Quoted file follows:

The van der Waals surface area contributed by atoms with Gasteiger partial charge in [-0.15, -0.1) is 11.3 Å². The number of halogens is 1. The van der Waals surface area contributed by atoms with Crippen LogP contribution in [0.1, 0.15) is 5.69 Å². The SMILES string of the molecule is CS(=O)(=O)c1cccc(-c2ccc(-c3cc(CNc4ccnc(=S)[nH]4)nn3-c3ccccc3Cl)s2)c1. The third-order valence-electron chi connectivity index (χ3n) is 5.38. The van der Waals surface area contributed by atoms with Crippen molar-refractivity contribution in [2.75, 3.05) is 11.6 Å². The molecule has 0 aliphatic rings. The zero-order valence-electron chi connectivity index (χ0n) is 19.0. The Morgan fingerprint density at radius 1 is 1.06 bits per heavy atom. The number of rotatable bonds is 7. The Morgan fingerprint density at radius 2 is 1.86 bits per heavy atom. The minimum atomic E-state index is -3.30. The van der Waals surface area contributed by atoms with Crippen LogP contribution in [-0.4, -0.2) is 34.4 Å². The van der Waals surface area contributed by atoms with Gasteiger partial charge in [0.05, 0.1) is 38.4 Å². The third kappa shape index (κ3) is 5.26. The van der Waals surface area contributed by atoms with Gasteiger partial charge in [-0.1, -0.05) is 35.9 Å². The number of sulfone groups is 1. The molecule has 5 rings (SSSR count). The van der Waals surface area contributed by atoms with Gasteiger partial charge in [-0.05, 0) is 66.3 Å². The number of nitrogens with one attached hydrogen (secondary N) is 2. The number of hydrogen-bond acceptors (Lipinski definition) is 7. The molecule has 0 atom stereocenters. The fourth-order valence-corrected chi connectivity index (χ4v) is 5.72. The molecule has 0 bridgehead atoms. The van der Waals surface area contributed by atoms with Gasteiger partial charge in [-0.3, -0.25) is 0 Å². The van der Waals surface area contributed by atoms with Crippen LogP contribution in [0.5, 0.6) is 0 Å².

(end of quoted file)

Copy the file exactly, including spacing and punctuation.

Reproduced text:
The van der Waals surface area contributed by atoms with Gasteiger partial charge in [-0.15, -0.1) is 11.3 Å². The number of halogens is 1. The van der Waals surface area contributed by atoms with Crippen LogP contribution in [0.1, 0.15) is 5.69 Å². The SMILES string of the molecule is CS(=O)(=O)c1cccc(-c2ccc(-c3cc(CNc4ccnc(=S)[nH]4)nn3-c3ccccc3Cl)s2)c1. The third-order valence-electron chi connectivity index (χ3n) is 5.38. The van der Waals surface area contributed by atoms with Crippen molar-refractivity contribution in [2.75, 3.05) is 11.6 Å². The molecule has 0 aliphatic rings. The zero-order valence-electron chi connectivity index (χ0n) is 19.0. The Morgan fingerprint density at radius 1 is 1.06 bits per heavy atom. The number of rotatable bonds is 7. The Morgan fingerprint density at radius 2 is 1.86 bits per heavy atom. The minimum atomic E-state index is -3.30. The van der Waals surface area contributed by atoms with Crippen LogP contribution in [-0.4, -0.2) is 34.4 Å². The van der Waals surface area contributed by atoms with Gasteiger partial charge in [0.05, 0.1) is 38.4 Å². The third kappa shape index (κ3) is 5.26. The van der Waals surface area contributed by atoms with Gasteiger partial charge in [-0.1, -0.05) is 35.9 Å². The number of sulfone groups is 1. The molecule has 5 rings (SSSR count). The van der Waals surface area contributed by atoms with Gasteiger partial charge in [-0.05, 0) is 66.3 Å². The number of nitrogens with one attached hydrogen (secondary N) is 2. The number of hydrogen-bond acceptors (Lipinski definition) is 7. The molecule has 0 atom stereocenters. The fourth-order valence-corrected chi connectivity index (χ4v) is 5.72. The molecule has 0 bridgehead atoms. The van der Waals surface area contributed by atoms with Gasteiger partial charge in [-0.3, -0.25) is 0 Å². The van der Waals surface area contributed by atoms with Crippen LogP contribution in [0.5, 0.6) is 0 Å².